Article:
Homespun showcase of rural life
Homespun creator, producer and actor Bec Bignell’s heart was filled with pride when she debuted her film at its home in Kojonup earlier this month.
Ms Bignell — who grew up on a Kojonup farm — created the seven-part, 12-15-minute episode miniseries to showcase regional WA and the people in it.
The miniseries and its companion feature-length film, which was shown in Kojonup on November 5, were filmed in the Great Southern in 2019.
Among the proud red carpet crowd were the web series’ actors, many of whom have lived and worked in and around Kojonup, Broomehill and Tambellup, where filming took place.
“This production is everyone’s regional story,” Ms Bignell said.
“My friends and family and you as a community have been so supportive of the local talent.”
Homespun’s creation stemmed from Ms Bignell’s desire to bolster the amount of regional talent shown on screens.
Working in the media since she graduated from Curtin University in 2008, she said she understood the reality of having a heart in the bush. She knew there was not a lot of accurate scripted fictional material about regional areas, and even less that had been created by people from the regions.
Homespun tells the story of two female friends making a variety show in a farm shed, showcasing plenty of local actors.
Shearers, farmers, shed hands and local residents swapped handpieces and headers for acting.
“I wanted to inspire regional people to see themselves more naturally on screen,” Ms Bignell said.
All seven episodes were stitched together for the 85-minute Kojonup premiere. More than 300 people — locals and visitors — gathered at the town’s community Kodja Place, for the showing.
Bignell said young local talent Kyan Lucev, 5, was someone to watch out for.
“So often, regional actors are far removed from who they actually are because their stories are scripted by city people,” she said.
“My aim was to encourage a change in narrative for these people to see themselves in a more authentic and truthful way.”
Broomehill’s Brendon Boyle was one of several shearers brought in to take on a role.
“Walking the red carpet with my family, who all had bit parts, was a once in a lifetime dream,” he said.
Ms Bignell said she took a risk in creating Homespun, but her drive to showcase the talent in the bush was too strong to ignore.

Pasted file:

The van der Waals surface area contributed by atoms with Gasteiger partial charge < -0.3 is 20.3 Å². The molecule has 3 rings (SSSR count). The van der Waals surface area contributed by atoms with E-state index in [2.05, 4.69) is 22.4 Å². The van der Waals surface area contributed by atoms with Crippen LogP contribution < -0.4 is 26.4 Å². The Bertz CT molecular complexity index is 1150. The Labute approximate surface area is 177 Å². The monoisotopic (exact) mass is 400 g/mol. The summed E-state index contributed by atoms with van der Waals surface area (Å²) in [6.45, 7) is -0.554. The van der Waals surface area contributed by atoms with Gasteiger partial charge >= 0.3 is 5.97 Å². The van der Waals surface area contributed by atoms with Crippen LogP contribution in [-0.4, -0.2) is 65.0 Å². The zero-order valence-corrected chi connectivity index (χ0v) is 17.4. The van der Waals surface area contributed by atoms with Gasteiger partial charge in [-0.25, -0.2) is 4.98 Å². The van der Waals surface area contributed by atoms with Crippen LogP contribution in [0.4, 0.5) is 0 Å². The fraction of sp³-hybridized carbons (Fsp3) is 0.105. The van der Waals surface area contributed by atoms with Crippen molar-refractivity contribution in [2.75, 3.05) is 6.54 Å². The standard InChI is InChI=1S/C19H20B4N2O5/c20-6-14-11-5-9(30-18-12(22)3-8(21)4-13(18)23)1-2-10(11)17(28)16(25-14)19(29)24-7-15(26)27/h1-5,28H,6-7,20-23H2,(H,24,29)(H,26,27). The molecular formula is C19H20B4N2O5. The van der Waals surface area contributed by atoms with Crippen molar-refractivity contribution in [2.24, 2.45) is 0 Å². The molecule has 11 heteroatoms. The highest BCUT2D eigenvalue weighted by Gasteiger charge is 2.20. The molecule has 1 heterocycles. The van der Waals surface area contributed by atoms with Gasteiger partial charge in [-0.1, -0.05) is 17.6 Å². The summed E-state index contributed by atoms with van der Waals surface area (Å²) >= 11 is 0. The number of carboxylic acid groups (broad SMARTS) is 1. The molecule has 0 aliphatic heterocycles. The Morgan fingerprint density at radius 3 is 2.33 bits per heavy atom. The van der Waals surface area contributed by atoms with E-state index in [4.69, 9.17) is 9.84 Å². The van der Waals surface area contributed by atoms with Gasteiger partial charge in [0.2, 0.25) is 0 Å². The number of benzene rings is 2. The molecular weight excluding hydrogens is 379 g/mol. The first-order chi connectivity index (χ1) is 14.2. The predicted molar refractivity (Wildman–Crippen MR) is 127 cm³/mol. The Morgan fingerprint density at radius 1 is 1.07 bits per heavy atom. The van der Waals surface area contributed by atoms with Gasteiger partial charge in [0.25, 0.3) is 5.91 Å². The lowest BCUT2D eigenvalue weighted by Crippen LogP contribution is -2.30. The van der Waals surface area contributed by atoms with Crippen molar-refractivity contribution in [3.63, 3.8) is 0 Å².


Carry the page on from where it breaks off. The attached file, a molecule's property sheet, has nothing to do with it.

“I didn’t look at a traditional script that is easy to validate with the death or romance of hero characters,” she said. “Instead, I wanted to showcase an abundance of ... people in the bush, with lots of characters for the audience to connect with.”
Bignell said she was also keen to advocate to have more regional stories shown on the big screen.
“We don’t want city people to go into regional communities and exploit the landscape, but to work with these regional people on the land, upskilling them and helping them to build capacity to discover new pathways,” she said.
She said the response from audiences had been overwhelmingly positive, with plenty of laughter on the way.
“They have been beautiful responses like you get in a theatre, or in a group setting like at Kojonup,” she said.
“Homespun was designed for people to reflect and think about certain elements that hopefully will be thought provoking. I hope there are little gems and moments in there that bring them a great sense of feeling and makes them think.”
I hope people enjoy the difference in it, the highly artistic elements like the animation and the fun and depth of the characters.
“I hope there are little gems and moments in there that bring them a great sense of feeling and makes them think.”
The Kojonup event was the fourth time the film had been shown publicly, after debuting at Cinefest Oz in Busselton, Albany and Bunbury earlier this year. It was recently selected for the well-known Lift Off Festivals in Sydney, Amsterdam and Los Angeles.
Ms Bignell is now working with a distributor with the hope of releasing the film more widely next year.
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